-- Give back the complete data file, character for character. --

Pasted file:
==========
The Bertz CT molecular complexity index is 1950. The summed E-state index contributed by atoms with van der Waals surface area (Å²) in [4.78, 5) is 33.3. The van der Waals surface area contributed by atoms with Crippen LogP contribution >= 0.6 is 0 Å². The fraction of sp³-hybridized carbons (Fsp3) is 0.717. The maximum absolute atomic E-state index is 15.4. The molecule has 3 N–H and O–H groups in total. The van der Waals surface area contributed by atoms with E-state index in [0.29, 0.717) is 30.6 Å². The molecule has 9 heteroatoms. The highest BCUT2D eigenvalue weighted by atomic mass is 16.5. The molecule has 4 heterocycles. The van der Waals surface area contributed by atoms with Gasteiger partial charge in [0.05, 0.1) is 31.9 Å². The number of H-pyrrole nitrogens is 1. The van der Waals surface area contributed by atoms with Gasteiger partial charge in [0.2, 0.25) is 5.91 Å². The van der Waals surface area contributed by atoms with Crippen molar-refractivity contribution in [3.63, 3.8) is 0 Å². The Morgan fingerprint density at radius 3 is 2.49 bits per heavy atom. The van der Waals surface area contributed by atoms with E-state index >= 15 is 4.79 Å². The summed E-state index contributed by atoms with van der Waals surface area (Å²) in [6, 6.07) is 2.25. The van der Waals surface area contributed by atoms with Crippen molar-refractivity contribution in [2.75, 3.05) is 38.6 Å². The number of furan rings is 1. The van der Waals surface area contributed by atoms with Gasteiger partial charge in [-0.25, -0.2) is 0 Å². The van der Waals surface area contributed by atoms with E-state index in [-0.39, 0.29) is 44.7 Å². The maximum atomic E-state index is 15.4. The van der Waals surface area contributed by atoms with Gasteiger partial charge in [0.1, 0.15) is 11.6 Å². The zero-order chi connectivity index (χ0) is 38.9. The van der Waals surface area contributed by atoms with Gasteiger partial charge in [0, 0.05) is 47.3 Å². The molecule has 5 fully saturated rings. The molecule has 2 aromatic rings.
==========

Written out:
The Bertz CT molecular complexity index is 1950. The summed E-state index contributed by atoms with van der Waals surface area (Å²) in [4.78, 5) is 33.3. The van der Waals surface area contributed by atoms with Crippen LogP contribution >= 0.6 is 0 Å². The fraction of sp³-hybridized carbons (Fsp3) is 0.717. The maximum absolute atomic E-state index is 15.4. The molecule has 3 N–H and O–H groups in total. The van der Waals surface area contributed by atoms with E-state index in [0.29, 0.717) is 30.6 Å². The molecule has 9 heteroatoms. The highest BCUT2D eigenvalue weighted by atomic mass is 16.5. The molecule has 4 heterocycles. The van der Waals surface area contributed by atoms with Gasteiger partial charge in [0.05, 0.1) is 31.9 Å². The number of H-pyrrole nitrogens is 1. The van der Waals surface area contributed by atoms with Gasteiger partial charge in [0.2, 0.25) is 5.91 Å². The van der Waals surface area contributed by atoms with Crippen molar-refractivity contribution in [3.63, 3.8) is 0 Å². The Morgan fingerprint density at radius 3 is 2.49 bits per heavy atom. The van der Waals surface area contributed by atoms with E-state index >= 15 is 4.79 Å². The summed E-state index contributed by atoms with van der Waals surface area (Å²) in [6, 6.07) is 2.25. The van der Waals surface area contributed by atoms with Crippen molar-refractivity contribution in [2.75, 3.05) is 38.6 Å². The number of furan rings is 1. The van der Waals surface area contributed by atoms with Gasteiger partial charge in [-0.25, -0.2) is 0 Å². The van der Waals surface area contributed by atoms with E-state index in [-0.39, 0.29) is 44.7 Å². The maximum atomic E-state index is 15.4. The van der Waals surface area contributed by atoms with Gasteiger partial charge in [0.1, 0.15) is 11.6 Å². The zero-order chi connectivity index (χ0) is 38.9. The van der Waals surface area contributed by atoms with Gasteiger partial charge in [0, 0.05) is 47.3 Å². The molecule has 5 fully saturated rings. The molecule has 2 aromatic rings.